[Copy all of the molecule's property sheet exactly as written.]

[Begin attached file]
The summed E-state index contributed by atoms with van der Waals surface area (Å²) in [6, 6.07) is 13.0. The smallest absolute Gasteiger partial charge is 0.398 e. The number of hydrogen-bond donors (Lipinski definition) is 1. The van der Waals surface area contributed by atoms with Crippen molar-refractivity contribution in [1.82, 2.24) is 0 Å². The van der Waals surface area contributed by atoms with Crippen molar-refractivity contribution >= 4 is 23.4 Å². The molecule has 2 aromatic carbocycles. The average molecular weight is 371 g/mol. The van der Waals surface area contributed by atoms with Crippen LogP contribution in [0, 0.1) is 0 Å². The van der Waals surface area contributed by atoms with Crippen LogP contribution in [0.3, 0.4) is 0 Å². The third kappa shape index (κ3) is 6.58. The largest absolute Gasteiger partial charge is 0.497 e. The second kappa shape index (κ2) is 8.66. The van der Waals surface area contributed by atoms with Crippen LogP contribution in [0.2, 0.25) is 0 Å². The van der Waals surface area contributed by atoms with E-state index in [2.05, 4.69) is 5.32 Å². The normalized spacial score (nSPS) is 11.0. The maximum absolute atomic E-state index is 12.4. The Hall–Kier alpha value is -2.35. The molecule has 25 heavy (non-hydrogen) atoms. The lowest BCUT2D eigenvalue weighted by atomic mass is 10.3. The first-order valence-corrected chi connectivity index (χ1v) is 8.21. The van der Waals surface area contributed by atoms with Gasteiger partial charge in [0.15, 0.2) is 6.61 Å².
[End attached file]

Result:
The summed E-state index contributed by atoms with van der Waals surface area (Å²) in [6, 6.07) is 13.0. The smallest absolute Gasteiger partial charge is 0.398 e. The number of hydrogen-bond donors (Lipinski definition) is 1. The van der Waals surface area contributed by atoms with Crippen molar-refractivity contribution in [1.82, 2.24) is 0 Å². The van der Waals surface area contributed by atoms with Crippen molar-refractivity contribution >= 4 is 23.4 Å². The molecule has 2 aromatic carbocycles. The average molecular weight is 371 g/mol. The van der Waals surface area contributed by atoms with Crippen LogP contribution in [0, 0.1) is 0 Å². The van der Waals surface area contributed by atoms with Crippen LogP contribution in [0.3, 0.4) is 0 Å². The third kappa shape index (κ3) is 6.58. The largest absolute Gasteiger partial charge is 0.497 e. The second kappa shape index (κ2) is 8.66. The van der Waals surface area contributed by atoms with Crippen LogP contribution in [0.2, 0.25) is 0 Å². The van der Waals surface area contributed by atoms with E-state index in [2.05, 4.69) is 5.32 Å². The normalized spacial score (nSPS) is 11.0. The maximum absolute atomic E-state index is 12.4. The Hall–Kier alpha value is -2.35. The molecule has 25 heavy (non-hydrogen) atoms. The lowest BCUT2D eigenvalue weighted by atomic mass is 10.3. The first-order valence-corrected chi connectivity index (χ1v) is 8.21. The van der Waals surface area contributed by atoms with Gasteiger partial charge in [0.15, 0.2) is 6.61 Å².